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Outspoken economist with PM's ear


June 2, 2001

Outspoken economist Vira-bongsa Ramangkura is leading a revolution in Thai monetary policy, defying the orthodox prescriptions of the International Monetary Fund (IMF) and the Bank of Thailand's mainstream economists.


At no other time in Thai history have the ideas of one economist come to so powerfully dominate macroeconomic policy. Virabongsa's contrary views - calling for interest rates to rise to stem capital outflows and better achieve macroeconomic stability - have shocked the IMF and the Bank of Thailand establishment.
Over the past three years he has been bashing both the IMF and the previous Democrat government for prescribing the wrong medicine for Thailand. The Democrats view him as one of their bitter enemies.


However, Virabongsa's views have the ear of Prime Minister Thaksin Shinawatra. His policy recommendations were quickly put to the test - and inevitably led to a confrontation with the Bank of Thailand. Eventually, he played a key role in picking MR Pridiyathorn Devakula to succeed the abrasive former central bank governor, MR Chatu Mongol Sonakul.


Chatu Mongol lost his job partly because of the low-interest-rate policy he has engineered since late-1998. Standing in the way of this radical policy adjustment planned by the Thaksin government, the former BOT governor either had to concur or bow out.


With the prime minister himself firing Chatu Mongol, it gave the impression of political interference in the central bank's "sacred" task of monetary policy management. But in fact, it was a combination of personality differences and policy clashes that led to the governor's dismissal.


The IMF and the central bank are alarmed by the impending interest-rate 'reversal'. With the economy still facing a deflationary trend and the banking sector still crippled by bad debts, higher interest rates are a prescription for disaster, the IMF and central-bank economists believe.


But the banks have been quick to respond. Yesterday, DBS Thai Danu Bank, sensing a U-turn in monetary policy, announced a rise in its 12-month deposit rates by 0.50 percentage point to 3.50 per cent. By doing so, it wants to make sure it can control its funding costs rather than relying on short-term funding, which is about to face upward pressure from interest rates.


This effectively signals an end to almost three years in the downward trend of interest rates.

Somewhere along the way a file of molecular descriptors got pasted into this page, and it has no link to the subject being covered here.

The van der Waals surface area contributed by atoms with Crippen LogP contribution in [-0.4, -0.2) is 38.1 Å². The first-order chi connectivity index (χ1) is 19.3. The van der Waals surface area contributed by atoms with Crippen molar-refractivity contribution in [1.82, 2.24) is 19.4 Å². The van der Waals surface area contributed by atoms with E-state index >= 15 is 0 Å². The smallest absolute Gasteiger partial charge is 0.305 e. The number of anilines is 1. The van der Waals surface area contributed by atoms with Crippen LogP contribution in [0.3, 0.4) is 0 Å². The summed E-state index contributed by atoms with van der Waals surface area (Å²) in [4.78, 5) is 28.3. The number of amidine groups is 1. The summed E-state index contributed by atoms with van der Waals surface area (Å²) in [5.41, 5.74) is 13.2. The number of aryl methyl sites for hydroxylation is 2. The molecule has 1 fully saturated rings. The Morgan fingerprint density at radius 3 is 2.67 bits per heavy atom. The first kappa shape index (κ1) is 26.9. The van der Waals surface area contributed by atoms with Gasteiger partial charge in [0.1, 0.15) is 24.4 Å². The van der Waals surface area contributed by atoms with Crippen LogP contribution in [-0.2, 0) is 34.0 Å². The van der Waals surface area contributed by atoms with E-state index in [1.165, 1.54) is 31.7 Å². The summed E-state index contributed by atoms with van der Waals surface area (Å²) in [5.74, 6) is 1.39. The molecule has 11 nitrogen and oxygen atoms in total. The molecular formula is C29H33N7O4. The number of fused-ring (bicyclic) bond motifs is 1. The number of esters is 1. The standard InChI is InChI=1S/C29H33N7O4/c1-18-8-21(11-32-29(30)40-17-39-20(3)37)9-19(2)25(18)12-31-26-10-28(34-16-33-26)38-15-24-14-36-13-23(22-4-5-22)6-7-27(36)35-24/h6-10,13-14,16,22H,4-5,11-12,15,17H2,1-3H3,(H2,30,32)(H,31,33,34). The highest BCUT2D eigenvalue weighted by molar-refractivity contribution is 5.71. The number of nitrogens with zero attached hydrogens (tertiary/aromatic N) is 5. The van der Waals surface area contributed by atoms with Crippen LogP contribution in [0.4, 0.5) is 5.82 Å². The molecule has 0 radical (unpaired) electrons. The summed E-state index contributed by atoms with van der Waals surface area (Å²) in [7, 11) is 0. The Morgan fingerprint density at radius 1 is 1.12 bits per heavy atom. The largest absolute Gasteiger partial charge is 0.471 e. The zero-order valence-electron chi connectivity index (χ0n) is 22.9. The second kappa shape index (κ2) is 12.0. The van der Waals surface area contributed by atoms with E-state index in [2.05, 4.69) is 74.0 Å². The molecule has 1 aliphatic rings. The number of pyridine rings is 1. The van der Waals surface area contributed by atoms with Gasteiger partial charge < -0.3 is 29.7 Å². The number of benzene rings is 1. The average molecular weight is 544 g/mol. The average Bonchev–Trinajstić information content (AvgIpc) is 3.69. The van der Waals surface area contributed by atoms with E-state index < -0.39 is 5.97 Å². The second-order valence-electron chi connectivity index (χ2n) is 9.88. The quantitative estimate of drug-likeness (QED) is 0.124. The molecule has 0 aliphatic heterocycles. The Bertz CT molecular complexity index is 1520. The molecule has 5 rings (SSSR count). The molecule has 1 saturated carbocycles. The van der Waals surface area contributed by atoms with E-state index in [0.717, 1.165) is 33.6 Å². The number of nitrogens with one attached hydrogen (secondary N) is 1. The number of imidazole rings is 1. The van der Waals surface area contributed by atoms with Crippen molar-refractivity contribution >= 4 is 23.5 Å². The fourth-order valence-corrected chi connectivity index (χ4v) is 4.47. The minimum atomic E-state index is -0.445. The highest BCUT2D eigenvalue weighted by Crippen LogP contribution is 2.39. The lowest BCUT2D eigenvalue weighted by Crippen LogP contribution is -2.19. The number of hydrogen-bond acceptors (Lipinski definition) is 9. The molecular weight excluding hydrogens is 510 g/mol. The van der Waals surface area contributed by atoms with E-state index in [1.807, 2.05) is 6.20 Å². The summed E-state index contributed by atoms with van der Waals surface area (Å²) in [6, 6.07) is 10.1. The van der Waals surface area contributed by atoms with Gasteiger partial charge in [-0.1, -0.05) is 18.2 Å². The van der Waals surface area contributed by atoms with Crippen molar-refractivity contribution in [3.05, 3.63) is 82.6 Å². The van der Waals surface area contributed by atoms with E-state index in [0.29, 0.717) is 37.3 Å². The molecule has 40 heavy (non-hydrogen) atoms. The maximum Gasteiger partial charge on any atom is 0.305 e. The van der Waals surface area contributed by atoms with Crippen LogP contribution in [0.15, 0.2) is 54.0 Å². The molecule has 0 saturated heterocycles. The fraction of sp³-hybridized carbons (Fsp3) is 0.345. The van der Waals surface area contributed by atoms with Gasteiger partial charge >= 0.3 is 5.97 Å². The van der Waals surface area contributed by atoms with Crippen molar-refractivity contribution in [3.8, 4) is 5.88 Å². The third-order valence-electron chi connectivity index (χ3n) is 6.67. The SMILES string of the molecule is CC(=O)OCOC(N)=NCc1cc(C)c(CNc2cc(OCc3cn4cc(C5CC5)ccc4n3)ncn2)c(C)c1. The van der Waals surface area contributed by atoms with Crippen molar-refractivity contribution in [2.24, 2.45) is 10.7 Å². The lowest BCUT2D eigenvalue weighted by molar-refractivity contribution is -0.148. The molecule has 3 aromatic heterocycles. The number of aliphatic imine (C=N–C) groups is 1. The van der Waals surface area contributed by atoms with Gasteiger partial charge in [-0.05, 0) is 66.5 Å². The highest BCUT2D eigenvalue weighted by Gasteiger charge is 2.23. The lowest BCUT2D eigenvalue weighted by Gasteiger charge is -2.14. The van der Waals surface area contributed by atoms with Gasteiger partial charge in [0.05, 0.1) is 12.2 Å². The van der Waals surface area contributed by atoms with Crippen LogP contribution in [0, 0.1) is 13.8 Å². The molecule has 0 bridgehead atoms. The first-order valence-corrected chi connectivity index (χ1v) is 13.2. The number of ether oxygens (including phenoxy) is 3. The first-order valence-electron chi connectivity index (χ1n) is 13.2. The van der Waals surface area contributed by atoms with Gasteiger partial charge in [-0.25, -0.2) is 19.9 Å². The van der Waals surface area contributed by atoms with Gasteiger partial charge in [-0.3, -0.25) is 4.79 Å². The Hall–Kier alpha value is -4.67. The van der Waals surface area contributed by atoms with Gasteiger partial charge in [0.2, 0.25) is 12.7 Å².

Virabongsa's ideas are also likely to lead to an end of inflation targeting as the anchor of macroeconomic stability. Inflation targeting, which replaced the fixed-exchange-rate regime as the economy's anchor, was the legacy of Chatu Mongol.


Although most foreign analysts and economists have rated Chatu Mongol highly, to Virabongsa, the central bank has been doing a poor job in macroeconomic management.


The outspoken economist believes that, because of advice from the IMF, interest rates were kept too high for nine months after the baht was floated in July 1997. Virabongsa then took Chatu Mongol's predecessor, Dr Chaiyawat Wibulswasdi, to task for keeping rates so high they destroyed companies and banks' balance sheets.
Chatu Mongol was credited, however, for bringing the rates down in August 1998.


Virabongsa also believes the baht was kept at Bt37 to Bt38 to the dollar for too long, between late-1998 and most of 1999, saying it should have been pushed down to Bt42. By weakening the baht, the central bank would, in theory, have massively rebuilt reserves to protect the currency for the harder times ahead and at the same time boosted exports.


Without proper management of foreign-exchange reserves, Virabongsa argued, the central bank allowed a current-account surplus, to the tune of US$10 billion (Bt454 billion) a year after the crisis, to flow out of the country.


Thailand's reserves have now become more vulnerable to the prospect of a current-account deficit later this year, accentuated by a deteriorating trade balance and higher oil prices. If debt repayment continues, including the repayment of IMF loans, there could be pressure on the country's reserves down the road.


Given this view, Virabongsa calls for a 'more appropriate' interest-rate structure to achieve macroeconomic stability. If Thai rates are lower than US rates, foreign capital would never return. Thai investors would not hold the baht either.


Once capital outflows subside, the baht would achieve greater stability, which would translate into overall macroeconomic stability. And once the macroeconomic stability is achieved, it will pave the way for economic recovery.


In the meantime, the government can at best keep the economy going by relaxing rules to keep companies and banks afloat during this difficult time. Virabongsa believes economic recovery over the past three years is simply a "technical rebound".


All Thailand needs to do is to hold tight to stability and not think about recovery, he says. Then, and only then, the recovery will come about.

Thanong Khanthong

 

 

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